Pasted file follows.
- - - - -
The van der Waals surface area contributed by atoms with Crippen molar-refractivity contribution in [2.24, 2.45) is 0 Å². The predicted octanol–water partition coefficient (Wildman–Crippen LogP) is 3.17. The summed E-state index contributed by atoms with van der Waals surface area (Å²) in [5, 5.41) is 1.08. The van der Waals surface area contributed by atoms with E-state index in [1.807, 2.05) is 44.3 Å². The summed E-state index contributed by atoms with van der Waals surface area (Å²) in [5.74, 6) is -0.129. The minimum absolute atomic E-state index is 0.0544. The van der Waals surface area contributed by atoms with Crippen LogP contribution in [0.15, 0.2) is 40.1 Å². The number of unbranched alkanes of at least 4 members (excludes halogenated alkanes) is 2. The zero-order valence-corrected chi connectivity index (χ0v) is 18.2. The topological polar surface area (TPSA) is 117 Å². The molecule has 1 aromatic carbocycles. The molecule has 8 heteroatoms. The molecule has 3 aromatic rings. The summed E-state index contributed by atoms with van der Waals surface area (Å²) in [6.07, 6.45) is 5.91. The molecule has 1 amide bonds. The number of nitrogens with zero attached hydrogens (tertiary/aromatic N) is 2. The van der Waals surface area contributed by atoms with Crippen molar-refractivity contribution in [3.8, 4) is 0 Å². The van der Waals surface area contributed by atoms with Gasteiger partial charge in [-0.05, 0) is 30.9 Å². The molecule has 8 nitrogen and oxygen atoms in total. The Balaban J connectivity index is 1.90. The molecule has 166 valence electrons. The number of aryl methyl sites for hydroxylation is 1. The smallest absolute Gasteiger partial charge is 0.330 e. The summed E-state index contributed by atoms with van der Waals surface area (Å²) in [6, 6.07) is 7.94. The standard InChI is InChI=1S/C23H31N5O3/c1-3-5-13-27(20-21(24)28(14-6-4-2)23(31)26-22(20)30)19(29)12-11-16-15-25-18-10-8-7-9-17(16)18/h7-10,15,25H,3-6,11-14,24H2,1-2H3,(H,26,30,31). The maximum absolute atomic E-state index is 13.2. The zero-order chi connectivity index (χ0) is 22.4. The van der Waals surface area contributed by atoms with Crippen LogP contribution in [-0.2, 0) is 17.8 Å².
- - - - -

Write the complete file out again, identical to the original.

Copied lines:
The van der Waals surface area contributed by atoms with Crippen molar-refractivity contribution in [2.24, 2.45) is 0 Å². The predicted octanol–water partition coefficient (Wildman–Crippen LogP) is 3.17. The summed E-state index contributed by atoms with van der Waals surface area (Å²) in [5, 5.41) is 1.08. The van der Waals surface area contributed by atoms with E-state index in [1.807, 2.05) is 44.3 Å². The summed E-state index contributed by atoms with van der Waals surface area (Å²) in [5.74, 6) is -0.129. The minimum absolute atomic E-state index is 0.0544. The van der Waals surface area contributed by atoms with Crippen LogP contribution in [0.15, 0.2) is 40.1 Å². The number of unbranched alkanes of at least 4 members (excludes halogenated alkanes) is 2. The zero-order valence-corrected chi connectivity index (χ0v) is 18.2. The topological polar surface area (TPSA) is 117 Å². The molecule has 1 aromatic carbocycles. The molecule has 8 heteroatoms. The molecule has 3 aromatic rings. The summed E-state index contributed by atoms with van der Waals surface area (Å²) in [6.07, 6.45) is 5.91. The molecule has 1 amide bonds. The number of nitrogens with zero attached hydrogens (tertiary/aromatic N) is 2. The van der Waals surface area contributed by atoms with Crippen molar-refractivity contribution in [3.8, 4) is 0 Å². The van der Waals surface area contributed by atoms with Gasteiger partial charge in [-0.05, 0) is 30.9 Å². The molecule has 8 nitrogen and oxygen atoms in total. The Balaban J connectivity index is 1.90. The molecule has 166 valence electrons. The number of aryl methyl sites for hydroxylation is 1. The smallest absolute Gasteiger partial charge is 0.330 e. The summed E-state index contributed by atoms with van der Waals surface area (Å²) in [6, 6.07) is 7.94. The standard InChI is InChI=1S/C23H31N5O3/c1-3-5-13-27(20-21(24)28(14-6-4-2)23(31)26-22(20)30)19(29)12-11-16-15-25-18-10-8-7-9-17(16)18/h7-10,15,25H,3-6,11-14,24H2,1-2H3,(H,26,30,31). The maximum absolute atomic E-state index is 13.2. The zero-order chi connectivity index (χ0) is 22.4. The van der Waals surface area contributed by atoms with Crippen LogP contribution in [-0.2, 0) is 17.8 Å².